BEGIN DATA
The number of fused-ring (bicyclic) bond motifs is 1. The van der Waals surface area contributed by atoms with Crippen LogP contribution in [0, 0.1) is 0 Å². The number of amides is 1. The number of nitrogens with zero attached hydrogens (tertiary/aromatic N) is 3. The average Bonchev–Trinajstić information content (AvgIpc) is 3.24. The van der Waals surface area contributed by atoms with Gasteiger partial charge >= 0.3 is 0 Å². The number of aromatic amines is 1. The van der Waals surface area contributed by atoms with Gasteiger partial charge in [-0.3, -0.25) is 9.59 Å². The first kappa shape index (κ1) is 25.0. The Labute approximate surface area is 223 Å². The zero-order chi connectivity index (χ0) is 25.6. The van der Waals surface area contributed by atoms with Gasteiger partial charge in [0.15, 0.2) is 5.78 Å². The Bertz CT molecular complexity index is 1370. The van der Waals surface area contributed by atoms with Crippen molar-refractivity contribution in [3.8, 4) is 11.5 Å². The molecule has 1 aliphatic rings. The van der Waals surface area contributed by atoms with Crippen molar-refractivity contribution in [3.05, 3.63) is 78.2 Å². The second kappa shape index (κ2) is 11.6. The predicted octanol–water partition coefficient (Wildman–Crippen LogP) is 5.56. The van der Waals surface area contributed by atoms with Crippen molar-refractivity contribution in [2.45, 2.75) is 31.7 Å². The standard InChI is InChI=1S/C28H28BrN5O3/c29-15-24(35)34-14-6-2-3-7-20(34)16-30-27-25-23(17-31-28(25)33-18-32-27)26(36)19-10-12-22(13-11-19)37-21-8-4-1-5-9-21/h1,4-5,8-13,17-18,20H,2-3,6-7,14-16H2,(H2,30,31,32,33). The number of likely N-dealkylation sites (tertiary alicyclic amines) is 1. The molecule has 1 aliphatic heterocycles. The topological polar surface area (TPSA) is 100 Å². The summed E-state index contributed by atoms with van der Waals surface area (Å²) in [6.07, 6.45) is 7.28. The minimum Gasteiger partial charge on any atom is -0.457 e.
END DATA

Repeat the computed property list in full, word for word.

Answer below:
The number of fused-ring (bicyclic) bond motifs is 1. The van der Waals surface area contributed by atoms with Crippen LogP contribution in [0, 0.1) is 0 Å². The number of amides is 1. The number of nitrogens with zero attached hydrogens (tertiary/aromatic N) is 3. The average Bonchev–Trinajstić information content (AvgIpc) is 3.24. The van der Waals surface area contributed by atoms with Gasteiger partial charge >= 0.3 is 0 Å². The number of aromatic amines is 1. The van der Waals surface area contributed by atoms with Gasteiger partial charge in [-0.3, -0.25) is 9.59 Å². The first kappa shape index (κ1) is 25.0. The Labute approximate surface area is 223 Å². The zero-order chi connectivity index (χ0) is 25.6. The van der Waals surface area contributed by atoms with Gasteiger partial charge in [0.15, 0.2) is 5.78 Å². The Bertz CT molecular complexity index is 1370. The van der Waals surface area contributed by atoms with Crippen molar-refractivity contribution in [3.8, 4) is 11.5 Å². The molecule has 1 aliphatic rings. The van der Waals surface area contributed by atoms with Crippen molar-refractivity contribution in [3.05, 3.63) is 78.2 Å². The second kappa shape index (κ2) is 11.6. The predicted octanol–water partition coefficient (Wildman–Crippen LogP) is 5.56. The van der Waals surface area contributed by atoms with Crippen molar-refractivity contribution in [2.45, 2.75) is 31.7 Å². The standard InChI is InChI=1S/C28H28BrN5O3/c29-15-24(35)34-14-6-2-3-7-20(34)16-30-27-25-23(17-31-28(25)33-18-32-27)26(36)19-10-12-22(13-11-19)37-21-8-4-1-5-9-21/h1,4-5,8-13,17-18,20H,2-3,6-7,14-16H2,(H2,30,31,32,33). The number of likely N-dealkylation sites (tertiary alicyclic amines) is 1. The molecule has 1 aliphatic heterocycles. The topological polar surface area (TPSA) is 100 Å². The summed E-state index contributed by atoms with van der Waals surface area (Å²) in [6.07, 6.45) is 7.28. The minimum Gasteiger partial charge on any atom is -0.457 e.